The audit resulted in an impasse between the two groups. According to Wisen, Harvest offered to pay the new entity of former HBF churches $2.5 million, but only if the group agreed to a “hush clause”—an agreement never to criticize Harvest publicly. Wisen, who was acting as the churches’ representative, said he rejected the offer. Most of the former HBF churches then formed an independent organization called the Great Commission Collective (GCC).

When asked about the situation, Harvest treasurer and elder Jeff Smith pointed WORLD to a late 2017 elder update where the elder board admitted HBF financial records were “incomplete” but said the church had made “appropriate changes.” The update asserted, “All monies given by HBF churches have been utilized solely for church-planting purposes and spent according to Elder-approved budgets.” It defended the church’s demand that GCC members not criticize the church, calling it a “reasonably requested commitment to ending hostility.” (Smith also said that a summer 2017 CapinCrouse audit of HBF spending found that all designated funds were “properly disbursed in accordance with the donor specification.”)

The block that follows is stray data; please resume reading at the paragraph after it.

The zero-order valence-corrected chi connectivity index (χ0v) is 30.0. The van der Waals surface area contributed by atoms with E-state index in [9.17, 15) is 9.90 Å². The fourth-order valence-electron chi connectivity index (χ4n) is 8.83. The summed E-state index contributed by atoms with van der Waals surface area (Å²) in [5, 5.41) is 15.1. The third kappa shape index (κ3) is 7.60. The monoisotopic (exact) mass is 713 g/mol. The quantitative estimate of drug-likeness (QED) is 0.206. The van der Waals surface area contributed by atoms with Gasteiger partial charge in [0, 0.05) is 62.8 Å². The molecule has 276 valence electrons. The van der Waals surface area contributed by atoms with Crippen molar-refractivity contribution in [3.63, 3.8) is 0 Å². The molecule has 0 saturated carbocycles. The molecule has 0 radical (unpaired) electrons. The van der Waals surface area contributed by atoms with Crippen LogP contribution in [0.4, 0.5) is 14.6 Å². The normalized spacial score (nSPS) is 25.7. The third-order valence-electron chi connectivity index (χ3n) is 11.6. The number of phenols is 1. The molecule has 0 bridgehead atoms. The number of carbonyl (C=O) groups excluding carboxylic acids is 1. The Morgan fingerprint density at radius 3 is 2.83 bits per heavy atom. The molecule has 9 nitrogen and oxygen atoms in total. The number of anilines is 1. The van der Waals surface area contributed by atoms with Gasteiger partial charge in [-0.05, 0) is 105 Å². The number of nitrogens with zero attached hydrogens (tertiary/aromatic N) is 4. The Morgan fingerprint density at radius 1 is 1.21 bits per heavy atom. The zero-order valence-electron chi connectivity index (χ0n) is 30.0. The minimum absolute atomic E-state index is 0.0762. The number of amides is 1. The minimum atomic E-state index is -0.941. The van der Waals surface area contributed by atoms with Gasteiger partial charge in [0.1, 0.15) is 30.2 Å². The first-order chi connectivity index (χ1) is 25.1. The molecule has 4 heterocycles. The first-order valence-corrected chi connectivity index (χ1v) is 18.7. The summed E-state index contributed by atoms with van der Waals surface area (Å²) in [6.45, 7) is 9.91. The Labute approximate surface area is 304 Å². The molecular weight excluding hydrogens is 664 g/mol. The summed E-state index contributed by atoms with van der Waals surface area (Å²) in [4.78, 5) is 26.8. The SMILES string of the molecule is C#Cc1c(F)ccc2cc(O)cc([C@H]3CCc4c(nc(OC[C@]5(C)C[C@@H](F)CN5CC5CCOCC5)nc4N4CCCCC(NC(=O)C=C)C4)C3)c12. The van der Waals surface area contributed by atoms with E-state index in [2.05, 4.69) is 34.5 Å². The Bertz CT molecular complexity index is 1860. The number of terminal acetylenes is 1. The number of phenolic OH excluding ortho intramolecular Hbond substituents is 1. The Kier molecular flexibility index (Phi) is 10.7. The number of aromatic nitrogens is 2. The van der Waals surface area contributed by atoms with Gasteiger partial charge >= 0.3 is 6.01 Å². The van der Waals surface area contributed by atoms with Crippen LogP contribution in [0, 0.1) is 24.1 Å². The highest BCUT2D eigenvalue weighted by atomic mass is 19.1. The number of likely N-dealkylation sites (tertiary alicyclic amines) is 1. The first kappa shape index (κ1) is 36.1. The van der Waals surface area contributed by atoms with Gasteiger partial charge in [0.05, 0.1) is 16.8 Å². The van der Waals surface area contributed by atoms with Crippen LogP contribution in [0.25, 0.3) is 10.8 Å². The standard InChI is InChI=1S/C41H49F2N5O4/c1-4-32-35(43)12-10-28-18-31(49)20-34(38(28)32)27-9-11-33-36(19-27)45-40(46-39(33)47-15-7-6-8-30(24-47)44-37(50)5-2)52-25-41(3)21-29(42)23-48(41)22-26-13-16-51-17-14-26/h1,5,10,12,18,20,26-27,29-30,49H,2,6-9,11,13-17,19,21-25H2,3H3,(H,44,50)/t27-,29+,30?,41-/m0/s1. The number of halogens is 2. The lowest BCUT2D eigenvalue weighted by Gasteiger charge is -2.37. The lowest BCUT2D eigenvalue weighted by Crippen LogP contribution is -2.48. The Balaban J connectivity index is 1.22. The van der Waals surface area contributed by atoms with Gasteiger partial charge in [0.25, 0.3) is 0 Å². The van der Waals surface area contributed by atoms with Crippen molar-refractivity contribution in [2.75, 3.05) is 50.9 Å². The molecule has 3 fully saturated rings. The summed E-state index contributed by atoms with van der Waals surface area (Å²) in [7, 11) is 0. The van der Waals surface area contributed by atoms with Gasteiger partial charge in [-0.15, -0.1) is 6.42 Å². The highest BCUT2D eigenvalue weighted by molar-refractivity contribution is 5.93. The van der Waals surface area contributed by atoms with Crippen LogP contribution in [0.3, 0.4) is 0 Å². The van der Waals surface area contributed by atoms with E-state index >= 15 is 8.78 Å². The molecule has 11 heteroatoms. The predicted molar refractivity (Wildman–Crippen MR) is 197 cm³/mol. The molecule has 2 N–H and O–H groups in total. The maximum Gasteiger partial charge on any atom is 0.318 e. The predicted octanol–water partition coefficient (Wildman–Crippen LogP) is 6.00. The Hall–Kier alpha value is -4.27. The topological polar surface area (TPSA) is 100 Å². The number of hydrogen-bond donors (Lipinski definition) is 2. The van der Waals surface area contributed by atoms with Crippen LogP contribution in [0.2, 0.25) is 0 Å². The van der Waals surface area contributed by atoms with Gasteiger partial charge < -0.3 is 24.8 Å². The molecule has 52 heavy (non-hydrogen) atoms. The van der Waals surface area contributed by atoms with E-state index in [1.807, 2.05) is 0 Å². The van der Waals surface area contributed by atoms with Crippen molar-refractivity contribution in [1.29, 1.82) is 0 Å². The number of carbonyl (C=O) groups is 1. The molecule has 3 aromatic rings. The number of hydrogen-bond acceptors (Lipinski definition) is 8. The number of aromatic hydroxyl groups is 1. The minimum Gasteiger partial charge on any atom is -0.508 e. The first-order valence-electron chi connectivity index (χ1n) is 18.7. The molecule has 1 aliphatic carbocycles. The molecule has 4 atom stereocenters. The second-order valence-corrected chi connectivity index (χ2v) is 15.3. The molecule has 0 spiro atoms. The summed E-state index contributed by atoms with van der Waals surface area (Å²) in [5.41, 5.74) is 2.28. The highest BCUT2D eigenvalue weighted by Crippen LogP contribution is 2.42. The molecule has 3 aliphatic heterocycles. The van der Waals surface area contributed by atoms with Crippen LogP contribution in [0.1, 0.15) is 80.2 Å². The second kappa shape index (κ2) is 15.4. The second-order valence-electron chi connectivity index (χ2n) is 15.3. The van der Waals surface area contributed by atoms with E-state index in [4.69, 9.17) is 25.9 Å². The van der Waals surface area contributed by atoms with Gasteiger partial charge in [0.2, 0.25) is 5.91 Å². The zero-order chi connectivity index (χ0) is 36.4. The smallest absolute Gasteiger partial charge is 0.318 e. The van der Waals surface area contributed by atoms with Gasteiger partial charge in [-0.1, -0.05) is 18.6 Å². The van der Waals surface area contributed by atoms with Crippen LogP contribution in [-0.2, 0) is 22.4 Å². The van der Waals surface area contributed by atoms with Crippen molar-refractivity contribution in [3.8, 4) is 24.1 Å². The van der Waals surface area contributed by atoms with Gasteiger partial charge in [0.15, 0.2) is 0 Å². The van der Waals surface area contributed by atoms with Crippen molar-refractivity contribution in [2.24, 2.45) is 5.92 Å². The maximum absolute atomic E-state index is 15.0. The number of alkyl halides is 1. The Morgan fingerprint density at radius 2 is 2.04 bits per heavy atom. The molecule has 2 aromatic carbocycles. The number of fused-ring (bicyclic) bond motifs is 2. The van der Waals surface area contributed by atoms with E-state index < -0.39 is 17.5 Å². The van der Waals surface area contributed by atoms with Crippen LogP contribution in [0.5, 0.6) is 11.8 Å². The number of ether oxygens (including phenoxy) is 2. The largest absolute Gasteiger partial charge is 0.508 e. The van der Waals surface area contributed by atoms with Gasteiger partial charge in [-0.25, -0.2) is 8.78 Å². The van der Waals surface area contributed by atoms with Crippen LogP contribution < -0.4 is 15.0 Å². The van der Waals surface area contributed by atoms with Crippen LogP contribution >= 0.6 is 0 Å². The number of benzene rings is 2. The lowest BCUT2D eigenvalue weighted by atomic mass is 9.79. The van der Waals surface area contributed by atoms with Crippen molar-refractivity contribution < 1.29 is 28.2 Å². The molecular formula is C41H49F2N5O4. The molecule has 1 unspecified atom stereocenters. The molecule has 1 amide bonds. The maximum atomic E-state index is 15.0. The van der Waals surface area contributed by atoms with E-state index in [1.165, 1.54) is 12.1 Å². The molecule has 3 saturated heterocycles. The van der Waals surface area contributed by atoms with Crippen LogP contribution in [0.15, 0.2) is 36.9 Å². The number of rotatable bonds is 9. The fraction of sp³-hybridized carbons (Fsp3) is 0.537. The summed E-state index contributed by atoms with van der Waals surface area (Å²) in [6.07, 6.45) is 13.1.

Over the years, Harvest has brought entities like HBF and Walk in the Word, both of which were formerly independent nonprofits, beneath the control of Harvest leadership, allowing the church to shift money between the different entities.

For example, an audit of 2017 finances shows that when HBF disbanded, Harvest took $1 million from Walk in the Word to pay for HBF’s liabilities. The church also used Walk in the Word funds for an unusual project at Camp Harvest—the creation of a fenced trophy whitetail deer herd. According to a web page Harvest posted on Oct. 30, people may hunt at the camp for $6,000-$8,000 per deer, with proceeds going to a Camp Harvest scholarship fund. Harvest would not answer a question from WORLD about the overall cost of establishing, fencing, and maintaining the deer herd, but acknowledged in a statement that Walk in the Word pays the camp “a small annual maintenance fee for food, etc.” for the herd “as a thank you gift to the church.”